Vatican’s safeguarding expert visits Australia

Fr Hans Zollner SJ and Archbishop Mark Coleridge (The Catholic Leader/Emilie Ng)

One of the Church’s front-line fighters against child sexual abuse, German Jesuit Fr Hans Zollner, is in Australia this week to share his experience and promote safeguarding efforts, reports The Catholic Leader.

With a reputation as a reformer, Pope Francis named Fr Zollner a founding member of the Pontifical Commission for the Protection of Minors in 2014. Fr Zollner is president of the Centre for Child Protection at the Pontifical Gregorian University in Rome.

Fr Zollner spoke to The Catholic Leader about his visit to Australia, including Brisbane where he spoke to bishops and priests and held a public session on Saturday.

Could you describe your mission to Australia?

I have been invited by [Brisbane] Archbishop Coleridge and [Adelaide] Archbishop Wilson to present on the situation of safeguarding efforts worldwide and, I guess, from a “Roman” point of view.

I have been privileged to travel to about 50 countries on six continents, and being member of the Pontifical Commission for the Protection of Minors has given me the great opportunity to get an insight and a “feeling” for the worldwide Church.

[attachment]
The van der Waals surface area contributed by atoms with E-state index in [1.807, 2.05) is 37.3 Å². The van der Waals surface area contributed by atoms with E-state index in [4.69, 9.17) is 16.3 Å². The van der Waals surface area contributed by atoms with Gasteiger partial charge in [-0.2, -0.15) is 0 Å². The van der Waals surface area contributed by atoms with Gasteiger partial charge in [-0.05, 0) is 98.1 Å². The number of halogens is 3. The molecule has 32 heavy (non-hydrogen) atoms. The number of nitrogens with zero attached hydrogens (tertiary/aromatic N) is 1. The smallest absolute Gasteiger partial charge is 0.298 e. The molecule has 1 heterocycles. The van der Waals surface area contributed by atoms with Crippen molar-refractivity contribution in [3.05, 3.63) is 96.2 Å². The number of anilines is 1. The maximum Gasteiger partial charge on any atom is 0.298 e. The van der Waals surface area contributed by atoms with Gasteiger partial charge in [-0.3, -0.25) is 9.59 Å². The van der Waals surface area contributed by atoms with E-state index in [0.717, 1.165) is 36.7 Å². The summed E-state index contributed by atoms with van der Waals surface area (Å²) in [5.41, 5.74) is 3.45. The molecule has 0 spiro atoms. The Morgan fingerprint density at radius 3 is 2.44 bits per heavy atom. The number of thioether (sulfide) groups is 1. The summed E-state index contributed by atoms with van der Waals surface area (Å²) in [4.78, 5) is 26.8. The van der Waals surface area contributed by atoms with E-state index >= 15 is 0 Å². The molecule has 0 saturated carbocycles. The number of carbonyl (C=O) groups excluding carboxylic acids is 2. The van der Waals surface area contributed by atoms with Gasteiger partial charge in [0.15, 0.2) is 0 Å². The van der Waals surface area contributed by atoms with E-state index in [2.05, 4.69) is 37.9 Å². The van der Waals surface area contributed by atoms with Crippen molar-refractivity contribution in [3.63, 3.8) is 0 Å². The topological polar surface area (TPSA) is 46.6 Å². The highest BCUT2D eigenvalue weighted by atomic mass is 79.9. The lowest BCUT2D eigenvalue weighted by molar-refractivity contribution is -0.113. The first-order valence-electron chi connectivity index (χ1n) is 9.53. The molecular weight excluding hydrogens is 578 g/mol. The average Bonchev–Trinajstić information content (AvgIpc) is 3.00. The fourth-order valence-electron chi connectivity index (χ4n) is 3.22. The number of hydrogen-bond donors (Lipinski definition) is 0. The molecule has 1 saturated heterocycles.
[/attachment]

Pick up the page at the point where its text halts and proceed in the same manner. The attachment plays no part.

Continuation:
I was in Sydney, Canberra and Ballarat last year, meeting with Church personnel, government officials, university professors and – most important for me – meeting again with survivors of abuse in Ballarat.

I had met them twice in Rome, during the hearings of Cardinal (George) Pell by the Royal Commission, and was impressed to see what has been achieved by them in terms of safeguarding in St Alipius’ and St Patrick’s in Ballarat.

What can parishioners, lay leaders, youth ministry members hope to learn from attending your talks?

I would like to share my experience, observations and reflections on how the Church faces this scourge of abuse, and what is being done in terms of safeguarding.

In the second presentation, I will underline the “forgotten dimension”, the theological and spiritual implications of abuse, first of all the spiritual trauma that many survivors have described to me as the most severe trauma they have suffered.

But then there is the very strange phenomenon that Church leaders and faithful concentrate in their reactions often on (canon and civil) law as well as on psychology and psychiatry.

Yet the inherent spiritual and theological questions have not yet been addressed.

FULL STORY

Expert picked by Pope to fight child sexual abuse visiting Brisbane to talk with priest, bishops, and laity (The Catholic Leader)

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